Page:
Motor Mouth Speech & Language

Speech Therapy Treatments

Motor Speech Disorder / Childhood Apraxia of Speech

By the age of two, your child should be approximately 50% understood by strangers. This increases to around 75% by three, and so on. If you or most people have difficulty understanding your child, it is a good idea to see a speech-language pathologist.

There has been an increase in awareness about childhood apraxia of speech. Apraxia is a severe motor speech disorder characterized by difficulty coordinating the complex motor movements required for speech. Symptoms include:

  • limited babbling / cooing in infancy
  • late to speak, words frequently are missing sounds
  • limited number of consonant and vowel sounds
  • problems combining sounds; may show long pauses between sounds
  • simplifies words by replacing difficult sounds with easier ones or by deleting difficult sounds
  • may have problems eating or with coordinating other motor movements (e.g. climbing stairs)

Just because your child is later to speak than their peers does not mean they have apraxia. Apraxia is a rare disorder and many symptoms are present in other speech/language difficulties.

Marnie will determine the nature of your child's speech difficulties and, if appropriate, teach you specific strategies to remediate sound error patterns. She will help you find activities that fit into your daily life to make it easy for you to practice every day.

Late Talker

Late Talkers

"Late talkers" are between 18-30 months of age with good comprehension of spoken language and normal play, motor, cognitive, and social skills -- but few or no spoken words. Essentially, the only concern is that the toddler is not talking very much.

Marnie will complete a thorough assessment of all areas of communication and determine if your child is a "late talker" or might have more significant speech and language difficulties. Group therapy can often be effective for "late talkers".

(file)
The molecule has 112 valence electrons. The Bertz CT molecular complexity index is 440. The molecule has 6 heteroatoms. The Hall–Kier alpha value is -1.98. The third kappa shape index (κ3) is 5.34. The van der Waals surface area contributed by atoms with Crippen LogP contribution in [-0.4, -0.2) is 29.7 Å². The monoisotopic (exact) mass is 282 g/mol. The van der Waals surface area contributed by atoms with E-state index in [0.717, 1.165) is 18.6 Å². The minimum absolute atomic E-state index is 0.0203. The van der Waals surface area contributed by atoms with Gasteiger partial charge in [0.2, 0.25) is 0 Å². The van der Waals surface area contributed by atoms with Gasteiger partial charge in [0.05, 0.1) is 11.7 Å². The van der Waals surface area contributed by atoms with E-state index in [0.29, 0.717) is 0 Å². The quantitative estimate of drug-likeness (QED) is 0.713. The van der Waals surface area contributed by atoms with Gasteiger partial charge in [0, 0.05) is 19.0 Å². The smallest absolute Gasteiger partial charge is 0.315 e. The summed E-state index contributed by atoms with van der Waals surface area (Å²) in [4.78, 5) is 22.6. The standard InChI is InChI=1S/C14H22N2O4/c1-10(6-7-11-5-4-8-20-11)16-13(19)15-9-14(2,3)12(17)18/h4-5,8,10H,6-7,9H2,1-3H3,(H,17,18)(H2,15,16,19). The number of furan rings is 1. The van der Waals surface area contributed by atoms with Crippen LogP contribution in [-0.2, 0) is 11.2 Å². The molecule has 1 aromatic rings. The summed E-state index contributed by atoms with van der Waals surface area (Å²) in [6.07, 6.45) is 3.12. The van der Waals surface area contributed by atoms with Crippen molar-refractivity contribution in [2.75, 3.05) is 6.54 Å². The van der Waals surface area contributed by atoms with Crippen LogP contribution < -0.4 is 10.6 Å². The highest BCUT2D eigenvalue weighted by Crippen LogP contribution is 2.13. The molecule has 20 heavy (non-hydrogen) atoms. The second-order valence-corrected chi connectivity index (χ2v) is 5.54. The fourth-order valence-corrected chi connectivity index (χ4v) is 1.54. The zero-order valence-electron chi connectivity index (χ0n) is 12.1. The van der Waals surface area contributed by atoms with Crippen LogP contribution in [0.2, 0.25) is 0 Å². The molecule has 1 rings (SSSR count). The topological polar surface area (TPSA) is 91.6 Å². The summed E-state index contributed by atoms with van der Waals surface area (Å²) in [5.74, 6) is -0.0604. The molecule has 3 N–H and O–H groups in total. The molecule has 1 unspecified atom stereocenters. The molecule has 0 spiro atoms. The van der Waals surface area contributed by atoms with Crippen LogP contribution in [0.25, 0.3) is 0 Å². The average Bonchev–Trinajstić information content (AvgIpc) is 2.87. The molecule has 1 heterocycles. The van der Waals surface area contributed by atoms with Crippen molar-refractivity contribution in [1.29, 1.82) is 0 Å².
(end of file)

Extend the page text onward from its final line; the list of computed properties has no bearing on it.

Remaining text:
Autism Spectrum Disorders / Social Communication Difficulties

Autism Spectrum Difficulties

Autism Spectrum Disorder, or ASD, is a neurological disorder resulting in difficulties with:

  • communication
  • social skills
  • behaviour
  • activities & interests

The three most common disorder types in ASD include:

  • Autistic Disorder (also called autism, classic autism and AD)
  • PDD-NOS (Pervasive Developmental Disorder - Not Otherwise Specified)
  • Asperger's Disorder (also called AS, Asperger's Syndrome and Asperger Syndrome)

The core features of ASD include deficits in communication and social skills, so it is critical to include a speech-language pathologist on your care team if you are concerned your child has ASD. A speech-language assessment can help determine if your child needs further assessment by a psychologist or developmental paediatrician, and provide the early interventions that are essential for the best outcomes.

It is never too early to start treating and facilitating social skills, so there is no need to wait to start communication therapies until your child has been diagnosed with ASD. Other disorders, such as Attention Deficit Disorder (ADD) and Attention Deficit Hyperactivity Disorder (ADHD) and a variety of genetic syndromes can also affect a child's social skills. Marnie is comfortable working with children with a variety of social skills delays.